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Cheaper, safer, thin-film solar with Kesterite

Prof. Xiaojing Hao and her team have achieved two energy efficiency world records for a new solar cell material – sulfide kesterite, also known as CZTS.


Australia has the highest per capita uptake of rooftop solar in the world. This reflects a growing demand for cheap and renewable energy. However, there are many drawbacks to current silicon wafer-based solar technologies. They are expensive to produce and difficult to recycle. They are also inflexible and must be installed on a flat surface, severely limiting the locations in which they can be used.

One solution to this is flexible thin-film solar cells which can be installed as coatings on a range of surfaces, from car bodies to buildings. However, commercially available thin-film solar options, CIGS and CdTe, use scarce and toxic materials, making them expensive to produce and recycle. Cheaper, non-toxic, thin-film alternatives are needed in order to scale up their adoption.


Prof. Xaiojing Hao and her team at UNSW Sydney have broken four world records in their quest to create cheap and ‘green’ thin-film solar cells. In the process, Prof. Hao has emerged as a world leader in the area, recognised in both the 2020 Prime Minister’s and 2018 NSW Premier’s Prizes for Science.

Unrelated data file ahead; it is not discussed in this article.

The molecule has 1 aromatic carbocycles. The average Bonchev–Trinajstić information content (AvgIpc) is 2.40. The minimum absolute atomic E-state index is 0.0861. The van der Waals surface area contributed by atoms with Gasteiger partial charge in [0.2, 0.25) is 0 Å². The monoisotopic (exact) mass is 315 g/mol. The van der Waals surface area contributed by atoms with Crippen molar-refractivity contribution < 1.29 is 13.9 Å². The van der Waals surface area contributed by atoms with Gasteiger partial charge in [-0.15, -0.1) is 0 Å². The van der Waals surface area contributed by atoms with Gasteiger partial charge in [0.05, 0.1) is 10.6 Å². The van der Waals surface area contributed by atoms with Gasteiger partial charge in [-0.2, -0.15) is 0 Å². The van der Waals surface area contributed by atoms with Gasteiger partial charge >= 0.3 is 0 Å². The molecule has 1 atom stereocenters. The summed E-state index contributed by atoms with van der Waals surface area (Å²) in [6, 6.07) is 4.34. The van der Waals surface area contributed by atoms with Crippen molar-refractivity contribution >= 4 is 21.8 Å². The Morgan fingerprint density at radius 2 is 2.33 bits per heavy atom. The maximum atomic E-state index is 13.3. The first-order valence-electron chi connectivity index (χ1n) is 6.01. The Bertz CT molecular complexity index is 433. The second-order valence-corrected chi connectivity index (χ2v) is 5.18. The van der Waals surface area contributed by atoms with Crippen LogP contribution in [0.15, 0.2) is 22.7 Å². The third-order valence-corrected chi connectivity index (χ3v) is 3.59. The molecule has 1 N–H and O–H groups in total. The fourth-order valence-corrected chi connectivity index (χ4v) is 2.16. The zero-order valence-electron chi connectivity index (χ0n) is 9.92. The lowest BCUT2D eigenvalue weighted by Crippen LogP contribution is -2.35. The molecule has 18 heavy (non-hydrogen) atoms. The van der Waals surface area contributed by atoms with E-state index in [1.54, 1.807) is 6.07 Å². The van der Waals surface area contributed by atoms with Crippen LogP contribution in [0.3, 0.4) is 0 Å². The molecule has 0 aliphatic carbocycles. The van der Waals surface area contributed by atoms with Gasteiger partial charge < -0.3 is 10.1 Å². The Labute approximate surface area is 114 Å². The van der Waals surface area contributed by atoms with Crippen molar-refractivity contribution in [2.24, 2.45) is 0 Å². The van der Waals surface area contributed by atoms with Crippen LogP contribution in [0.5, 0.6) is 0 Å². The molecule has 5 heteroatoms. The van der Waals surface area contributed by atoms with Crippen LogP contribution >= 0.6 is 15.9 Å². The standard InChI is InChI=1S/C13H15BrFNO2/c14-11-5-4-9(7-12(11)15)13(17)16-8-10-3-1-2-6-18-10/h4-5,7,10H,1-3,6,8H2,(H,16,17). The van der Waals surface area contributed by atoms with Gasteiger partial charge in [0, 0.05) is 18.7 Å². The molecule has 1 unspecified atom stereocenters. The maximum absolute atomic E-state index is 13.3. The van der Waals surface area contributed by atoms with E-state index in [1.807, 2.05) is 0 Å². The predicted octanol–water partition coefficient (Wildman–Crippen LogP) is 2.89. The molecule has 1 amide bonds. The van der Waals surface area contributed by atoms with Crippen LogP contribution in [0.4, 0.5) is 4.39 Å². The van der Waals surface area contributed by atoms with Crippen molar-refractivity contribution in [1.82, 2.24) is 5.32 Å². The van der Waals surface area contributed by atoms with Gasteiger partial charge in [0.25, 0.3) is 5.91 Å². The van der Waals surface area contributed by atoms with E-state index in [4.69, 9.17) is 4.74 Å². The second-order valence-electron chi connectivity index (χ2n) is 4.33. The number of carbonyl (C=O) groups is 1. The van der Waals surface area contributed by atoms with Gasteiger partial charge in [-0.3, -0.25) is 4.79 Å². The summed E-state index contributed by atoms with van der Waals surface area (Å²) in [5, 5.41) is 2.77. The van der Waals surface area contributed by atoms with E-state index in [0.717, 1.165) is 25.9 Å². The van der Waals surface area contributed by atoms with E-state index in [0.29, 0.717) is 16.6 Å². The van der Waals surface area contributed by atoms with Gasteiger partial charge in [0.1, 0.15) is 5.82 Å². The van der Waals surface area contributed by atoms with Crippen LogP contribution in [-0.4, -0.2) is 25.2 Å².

Prof. Hao has been recognised for her pioneering work in thin-film photovoltaics.

Her team is developing an alternative to CIGS and CdTE called sulfide kesterite (Cu2ZnSnS4), also referred to as CZTS, that uses non-toxic and abundant elements. It can also be manufactured using existing equipment that is already in use to produce CIGS. Another benefit of CZTS is it captures a different spectrum of light than silicon solar cells. This means they can be combined into a ‘tandem’ solar cell that can capture more energy than silicon or CZTS alone.

Prof. Hao’s team have already achieved two energy efficiency world records for CZTS, breaking the 10% energy conversion efficiency barrier for this promising new material. To achieve this result the researchers used a range of high-end microscopy techniques across three of our NSW facilities: UNSW Sydney, the University of Sydney, and the University of Wollongong.

Side and top view of atom probe tomography data of CZTSSe showing zinc atoms (green) and sodium oxide atoms (blue) highlighting a grain boundary.

Her team is also investigating a related kesterite material CZTSSe (Cu2ZnSn(S,Se)4), where some of the sulfur is replaced with selenium. Prof. Hao’s team have achieved 12.5% efficiency with this material and, by using our microscopy, have recently identified some factors that are limiting its performance, clearing the way for further improvements.


More efficient CZTS/Se will reduce emissions and environmental impact through:

  • increasing the range of surfaces that can be used for generating electricity
  • cheap and efficient solar energy options
  • non-toxic components that are safe and easy to recycle contributing to a circular economy.

J. Li et al., Adv Materials 2020
DOI: 10.1002/adma.202005268

J. Li et al., Nature Energy 2022
DOI: 10.1038/s41560-022-01078-7


August 2, 2023